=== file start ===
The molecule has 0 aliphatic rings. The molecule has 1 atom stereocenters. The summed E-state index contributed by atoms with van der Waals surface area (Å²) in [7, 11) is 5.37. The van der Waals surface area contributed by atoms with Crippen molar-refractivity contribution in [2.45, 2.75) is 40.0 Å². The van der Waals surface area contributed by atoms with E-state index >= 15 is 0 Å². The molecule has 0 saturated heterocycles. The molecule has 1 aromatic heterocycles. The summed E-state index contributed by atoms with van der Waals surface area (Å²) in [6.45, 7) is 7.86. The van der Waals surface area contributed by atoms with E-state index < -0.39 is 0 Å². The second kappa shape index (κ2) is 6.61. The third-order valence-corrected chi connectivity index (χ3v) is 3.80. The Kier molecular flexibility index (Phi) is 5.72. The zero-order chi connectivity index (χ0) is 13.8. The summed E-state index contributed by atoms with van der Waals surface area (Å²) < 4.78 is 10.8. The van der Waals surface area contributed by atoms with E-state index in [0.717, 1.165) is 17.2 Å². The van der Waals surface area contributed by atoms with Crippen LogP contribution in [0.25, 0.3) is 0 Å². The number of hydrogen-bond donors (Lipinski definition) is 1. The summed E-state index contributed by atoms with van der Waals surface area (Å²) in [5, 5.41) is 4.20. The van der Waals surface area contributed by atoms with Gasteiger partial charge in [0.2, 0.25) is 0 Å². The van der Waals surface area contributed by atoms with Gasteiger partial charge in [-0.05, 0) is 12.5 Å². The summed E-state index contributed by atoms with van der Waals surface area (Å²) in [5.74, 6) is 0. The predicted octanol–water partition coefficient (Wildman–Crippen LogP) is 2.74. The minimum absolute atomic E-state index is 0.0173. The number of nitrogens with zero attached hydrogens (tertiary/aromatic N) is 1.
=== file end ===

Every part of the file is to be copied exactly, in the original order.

The molecule has 0 aliphatic rings. The molecule has 1 atom stereocenters. The summed E-state index contributed by atoms with van der Waals surface area (Å²) in [7, 11) is 5.37. The van der Waals surface area contributed by atoms with Crippen molar-refractivity contribution in [2.45, 2.75) is 40.0 Å². The van der Waals surface area contributed by atoms with E-state index >= 15 is 0 Å². The molecule has 0 saturated heterocycles. The molecule has 1 aromatic heterocycles. The summed E-state index contributed by atoms with van der Waals surface area (Å²) in [6.45, 7) is 7.86. The van der Waals surface area contributed by atoms with E-state index < -0.39 is 0 Å². The second kappa shape index (κ2) is 6.61. The third-order valence-corrected chi connectivity index (χ3v) is 3.80. The Kier molecular flexibility index (Phi) is 5.72. The zero-order chi connectivity index (χ0) is 13.8. The summed E-state index contributed by atoms with van der Waals surface area (Å²) < 4.78 is 10.8. The van der Waals surface area contributed by atoms with E-state index in [0.717, 1.165) is 17.2 Å². The van der Waals surface area contributed by atoms with Crippen LogP contribution in [0.25, 0.3) is 0 Å². The number of hydrogen-bond donors (Lipinski definition) is 1. The summed E-state index contributed by atoms with van der Waals surface area (Å²) in [5, 5.41) is 4.20. The van der Waals surface area contributed by atoms with Gasteiger partial charge in [0.2, 0.25) is 0 Å². The van der Waals surface area contributed by atoms with Gasteiger partial charge in [-0.05, 0) is 12.5 Å². The summed E-state index contributed by atoms with van der Waals surface area (Å²) in [5.74, 6) is 0. The predicted octanol–water partition coefficient (Wildman–Crippen LogP) is 2.74. The minimum absolute atomic E-state index is 0.0173. The number of nitrogens with zero attached hydrogens (tertiary/aromatic N) is 1.